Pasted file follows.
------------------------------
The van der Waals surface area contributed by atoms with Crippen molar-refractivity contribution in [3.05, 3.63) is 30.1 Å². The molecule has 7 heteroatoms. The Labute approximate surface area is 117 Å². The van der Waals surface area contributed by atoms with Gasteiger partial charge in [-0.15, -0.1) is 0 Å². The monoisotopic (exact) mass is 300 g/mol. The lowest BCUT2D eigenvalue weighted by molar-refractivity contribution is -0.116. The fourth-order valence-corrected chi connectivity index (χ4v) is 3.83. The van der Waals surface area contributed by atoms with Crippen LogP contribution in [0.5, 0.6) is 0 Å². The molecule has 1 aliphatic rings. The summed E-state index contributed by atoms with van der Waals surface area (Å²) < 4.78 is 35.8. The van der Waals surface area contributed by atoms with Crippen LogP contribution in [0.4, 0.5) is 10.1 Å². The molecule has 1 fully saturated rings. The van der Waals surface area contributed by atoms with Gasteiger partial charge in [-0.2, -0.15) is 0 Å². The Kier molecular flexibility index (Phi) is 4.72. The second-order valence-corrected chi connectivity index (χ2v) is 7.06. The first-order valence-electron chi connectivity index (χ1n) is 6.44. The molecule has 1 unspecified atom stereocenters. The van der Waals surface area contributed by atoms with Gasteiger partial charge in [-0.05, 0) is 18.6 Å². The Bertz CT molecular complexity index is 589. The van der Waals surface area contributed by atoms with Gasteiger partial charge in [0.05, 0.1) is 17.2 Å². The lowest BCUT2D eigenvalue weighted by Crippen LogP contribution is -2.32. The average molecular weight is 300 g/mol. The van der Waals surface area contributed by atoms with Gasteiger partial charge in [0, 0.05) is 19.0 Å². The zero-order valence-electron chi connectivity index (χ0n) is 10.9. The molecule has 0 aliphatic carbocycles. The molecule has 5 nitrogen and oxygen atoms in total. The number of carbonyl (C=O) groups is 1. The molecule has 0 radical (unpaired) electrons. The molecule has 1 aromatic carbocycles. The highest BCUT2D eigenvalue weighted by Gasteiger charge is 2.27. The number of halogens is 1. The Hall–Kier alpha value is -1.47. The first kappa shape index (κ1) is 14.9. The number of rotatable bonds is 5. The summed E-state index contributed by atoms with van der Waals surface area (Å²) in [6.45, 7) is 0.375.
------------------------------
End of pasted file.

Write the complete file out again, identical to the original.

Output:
The van der Waals surface area contributed by atoms with Crippen molar-refractivity contribution in [3.05, 3.63) is 30.1 Å². The molecule has 7 heteroatoms. The Labute approximate surface area is 117 Å². The van der Waals surface area contributed by atoms with Gasteiger partial charge in [-0.15, -0.1) is 0 Å². The monoisotopic (exact) mass is 300 g/mol. The lowest BCUT2D eigenvalue weighted by molar-refractivity contribution is -0.116. The fourth-order valence-corrected chi connectivity index (χ4v) is 3.83. The van der Waals surface area contributed by atoms with Crippen LogP contribution in [0.5, 0.6) is 0 Å². The molecule has 1 aliphatic rings. The summed E-state index contributed by atoms with van der Waals surface area (Å²) < 4.78 is 35.8. The van der Waals surface area contributed by atoms with Crippen LogP contribution in [0.4, 0.5) is 10.1 Å². The molecule has 1 fully saturated rings. The van der Waals surface area contributed by atoms with Gasteiger partial charge in [-0.2, -0.15) is 0 Å². The Kier molecular flexibility index (Phi) is 4.72. The second-order valence-corrected chi connectivity index (χ2v) is 7.06. The first-order valence-electron chi connectivity index (χ1n) is 6.44. The molecule has 1 unspecified atom stereocenters. The van der Waals surface area contributed by atoms with Gasteiger partial charge in [-0.05, 0) is 18.6 Å². The Bertz CT molecular complexity index is 589. The van der Waals surface area contributed by atoms with Gasteiger partial charge in [0.05, 0.1) is 17.2 Å². The lowest BCUT2D eigenvalue weighted by Crippen LogP contribution is -2.32. The average molecular weight is 300 g/mol. The van der Waals surface area contributed by atoms with Gasteiger partial charge in [0, 0.05) is 19.0 Å². The zero-order valence-electron chi connectivity index (χ0n) is 10.9. The molecule has 0 aliphatic carbocycles. The molecule has 5 nitrogen and oxygen atoms in total. The number of carbonyl (C=O) groups is 1. The molecule has 0 radical (unpaired) electrons. The molecule has 1 aromatic carbocycles. The highest BCUT2D eigenvalue weighted by Gasteiger charge is 2.27. The number of halogens is 1. The Hall–Kier alpha value is -1.47. The first kappa shape index (κ1) is 14.9. The number of rotatable bonds is 5. The summed E-state index contributed by atoms with van der Waals surface area (Å²) in [6.45, 7) is 0.375.